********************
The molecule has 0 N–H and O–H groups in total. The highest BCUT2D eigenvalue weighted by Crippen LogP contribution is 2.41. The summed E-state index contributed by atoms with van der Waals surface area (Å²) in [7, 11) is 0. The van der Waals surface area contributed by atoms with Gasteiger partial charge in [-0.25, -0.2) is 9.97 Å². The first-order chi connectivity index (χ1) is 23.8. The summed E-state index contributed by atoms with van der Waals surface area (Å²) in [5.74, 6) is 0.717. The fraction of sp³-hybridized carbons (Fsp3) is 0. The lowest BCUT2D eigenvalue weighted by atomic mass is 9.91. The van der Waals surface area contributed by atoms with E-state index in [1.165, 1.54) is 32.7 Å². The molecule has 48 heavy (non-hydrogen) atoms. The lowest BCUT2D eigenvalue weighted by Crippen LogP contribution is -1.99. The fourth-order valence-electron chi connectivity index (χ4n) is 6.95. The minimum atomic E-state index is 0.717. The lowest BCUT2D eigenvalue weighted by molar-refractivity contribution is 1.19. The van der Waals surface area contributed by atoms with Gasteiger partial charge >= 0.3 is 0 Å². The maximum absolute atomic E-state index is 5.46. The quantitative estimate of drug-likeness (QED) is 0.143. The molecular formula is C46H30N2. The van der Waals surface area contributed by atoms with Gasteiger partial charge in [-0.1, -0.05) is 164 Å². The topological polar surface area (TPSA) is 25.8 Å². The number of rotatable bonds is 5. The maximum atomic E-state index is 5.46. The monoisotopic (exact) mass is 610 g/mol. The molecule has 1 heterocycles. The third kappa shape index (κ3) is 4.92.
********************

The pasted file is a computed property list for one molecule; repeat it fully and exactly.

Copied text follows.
The molecule has 0 N–H and O–H groups in total. The highest BCUT2D eigenvalue weighted by Crippen LogP contribution is 2.41. The summed E-state index contributed by atoms with van der Waals surface area (Å²) in [7, 11) is 0. The van der Waals surface area contributed by atoms with Gasteiger partial charge in [-0.25, -0.2) is 9.97 Å². The first-order chi connectivity index (χ1) is 23.8. The summed E-state index contributed by atoms with van der Waals surface area (Å²) in [5.74, 6) is 0.717. The fraction of sp³-hybridized carbons (Fsp3) is 0. The lowest BCUT2D eigenvalue weighted by atomic mass is 9.91. The van der Waals surface area contributed by atoms with E-state index in [1.165, 1.54) is 32.7 Å². The molecule has 48 heavy (non-hydrogen) atoms. The lowest BCUT2D eigenvalue weighted by Crippen LogP contribution is -1.99. The fourth-order valence-electron chi connectivity index (χ4n) is 6.95. The minimum atomic E-state index is 0.717. The lowest BCUT2D eigenvalue weighted by molar-refractivity contribution is 1.19. The van der Waals surface area contributed by atoms with Gasteiger partial charge >= 0.3 is 0 Å². The maximum absolute atomic E-state index is 5.46. The quantitative estimate of drug-likeness (QED) is 0.143. The molecular formula is C46H30N2. The van der Waals surface area contributed by atoms with Gasteiger partial charge in [-0.1, -0.05) is 164 Å². The topological polar surface area (TPSA) is 25.8 Å². The number of rotatable bonds is 5. The maximum atomic E-state index is 5.46. The monoisotopic (exact) mass is 610 g/mol. The molecule has 1 heterocycles. The third kappa shape index (κ3) is 4.92.